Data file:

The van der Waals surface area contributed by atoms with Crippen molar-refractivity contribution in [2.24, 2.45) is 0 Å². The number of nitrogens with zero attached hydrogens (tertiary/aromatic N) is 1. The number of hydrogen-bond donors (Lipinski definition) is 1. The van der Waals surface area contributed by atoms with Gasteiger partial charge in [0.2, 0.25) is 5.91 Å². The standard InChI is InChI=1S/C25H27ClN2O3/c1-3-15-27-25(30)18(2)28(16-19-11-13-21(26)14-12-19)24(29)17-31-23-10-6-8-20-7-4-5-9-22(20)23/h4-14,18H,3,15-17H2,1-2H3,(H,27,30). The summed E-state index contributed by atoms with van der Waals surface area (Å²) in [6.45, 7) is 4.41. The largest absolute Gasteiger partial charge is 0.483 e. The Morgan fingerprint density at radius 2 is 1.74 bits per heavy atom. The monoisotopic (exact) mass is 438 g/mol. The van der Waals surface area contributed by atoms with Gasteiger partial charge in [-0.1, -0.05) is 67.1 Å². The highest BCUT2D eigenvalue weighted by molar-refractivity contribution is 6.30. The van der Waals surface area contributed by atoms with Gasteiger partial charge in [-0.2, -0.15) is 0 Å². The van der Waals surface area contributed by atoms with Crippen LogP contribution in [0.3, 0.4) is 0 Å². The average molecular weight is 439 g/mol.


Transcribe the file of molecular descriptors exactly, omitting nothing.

The van der Waals surface area contributed by atoms with Crippen molar-refractivity contribution in [2.24, 2.45) is 0 Å². The number of nitrogens with zero attached hydrogens (tertiary/aromatic N) is 1. The number of hydrogen-bond donors (Lipinski definition) is 1. The van der Waals surface area contributed by atoms with Gasteiger partial charge in [0.2, 0.25) is 5.91 Å². The standard InChI is InChI=1S/C25H27ClN2O3/c1-3-15-27-25(30)18(2)28(16-19-11-13-21(26)14-12-19)24(29)17-31-23-10-6-8-20-7-4-5-9-22(20)23/h4-14,18H,3,15-17H2,1-2H3,(H,27,30). The summed E-state index contributed by atoms with van der Waals surface area (Å²) in [6.45, 7) is 4.41. The largest absolute Gasteiger partial charge is 0.483 e. The Morgan fingerprint density at radius 2 is 1.74 bits per heavy atom. The monoisotopic (exact) mass is 438 g/mol. The van der Waals surface area contributed by atoms with Gasteiger partial charge in [-0.1, -0.05) is 67.1 Å². The highest BCUT2D eigenvalue weighted by molar-refractivity contribution is 6.30. The van der Waals surface area contributed by atoms with Gasteiger partial charge in [-0.2, -0.15) is 0 Å². The van der Waals surface area contributed by atoms with Crippen LogP contribution in [0.3, 0.4) is 0 Å². The average molecular weight is 439 g/mol.